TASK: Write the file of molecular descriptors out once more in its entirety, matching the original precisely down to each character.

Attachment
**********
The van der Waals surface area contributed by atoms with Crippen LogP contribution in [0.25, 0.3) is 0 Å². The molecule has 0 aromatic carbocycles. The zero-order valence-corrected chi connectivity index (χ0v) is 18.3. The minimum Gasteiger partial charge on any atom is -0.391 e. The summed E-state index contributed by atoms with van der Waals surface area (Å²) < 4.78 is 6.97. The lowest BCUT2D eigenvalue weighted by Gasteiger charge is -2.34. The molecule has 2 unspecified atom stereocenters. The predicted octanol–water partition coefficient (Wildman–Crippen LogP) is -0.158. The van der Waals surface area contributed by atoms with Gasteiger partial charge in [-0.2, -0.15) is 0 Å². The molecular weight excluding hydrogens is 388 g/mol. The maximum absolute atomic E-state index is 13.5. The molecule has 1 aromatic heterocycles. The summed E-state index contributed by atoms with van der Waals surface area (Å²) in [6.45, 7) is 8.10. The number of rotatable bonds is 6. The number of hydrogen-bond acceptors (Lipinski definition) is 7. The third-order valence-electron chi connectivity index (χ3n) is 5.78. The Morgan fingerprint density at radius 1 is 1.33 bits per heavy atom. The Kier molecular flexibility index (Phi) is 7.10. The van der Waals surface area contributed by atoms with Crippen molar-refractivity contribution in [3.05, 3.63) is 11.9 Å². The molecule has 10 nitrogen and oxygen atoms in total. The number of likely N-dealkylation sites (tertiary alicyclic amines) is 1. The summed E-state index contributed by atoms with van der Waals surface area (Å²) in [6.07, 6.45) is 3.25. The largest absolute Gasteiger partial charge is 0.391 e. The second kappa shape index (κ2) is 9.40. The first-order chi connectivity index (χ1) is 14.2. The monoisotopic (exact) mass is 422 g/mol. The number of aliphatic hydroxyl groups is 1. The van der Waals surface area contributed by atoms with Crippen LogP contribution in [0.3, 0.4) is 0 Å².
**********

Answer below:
The van der Waals surface area contributed by atoms with Crippen LogP contribution in [0.25, 0.3) is 0 Å². The molecule has 0 aromatic carbocycles. The zero-order valence-corrected chi connectivity index (χ0v) is 18.3. The minimum Gasteiger partial charge on any atom is -0.391 e. The summed E-state index contributed by atoms with van der Waals surface area (Å²) < 4.78 is 6.97. The lowest BCUT2D eigenvalue weighted by Gasteiger charge is -2.34. The molecule has 2 unspecified atom stereocenters. The predicted octanol–water partition coefficient (Wildman–Crippen LogP) is -0.158. The van der Waals surface area contributed by atoms with Gasteiger partial charge in [-0.2, -0.15) is 0 Å². The molecular weight excluding hydrogens is 388 g/mol. The maximum absolute atomic E-state index is 13.5. The molecule has 1 aromatic heterocycles. The summed E-state index contributed by atoms with van der Waals surface area (Å²) in [6.45, 7) is 8.10. The number of rotatable bonds is 6. The number of hydrogen-bond acceptors (Lipinski definition) is 7. The third-order valence-electron chi connectivity index (χ3n) is 5.78. The Morgan fingerprint density at radius 1 is 1.33 bits per heavy atom. The Kier molecular flexibility index (Phi) is 7.10. The van der Waals surface area contributed by atoms with Crippen molar-refractivity contribution in [3.05, 3.63) is 11.9 Å². The molecule has 10 nitrogen and oxygen atoms in total. The number of likely N-dealkylation sites (tertiary alicyclic amines) is 1. The summed E-state index contributed by atoms with van der Waals surface area (Å²) in [6.07, 6.45) is 3.25. The largest absolute Gasteiger partial charge is 0.391 e. The second kappa shape index (κ2) is 9.40. The first-order chi connectivity index (χ1) is 14.2. The monoisotopic (exact) mass is 422 g/mol. The number of aliphatic hydroxyl groups is 1. The van der Waals surface area contributed by atoms with Crippen LogP contribution in [0.3, 0.4) is 0 Å².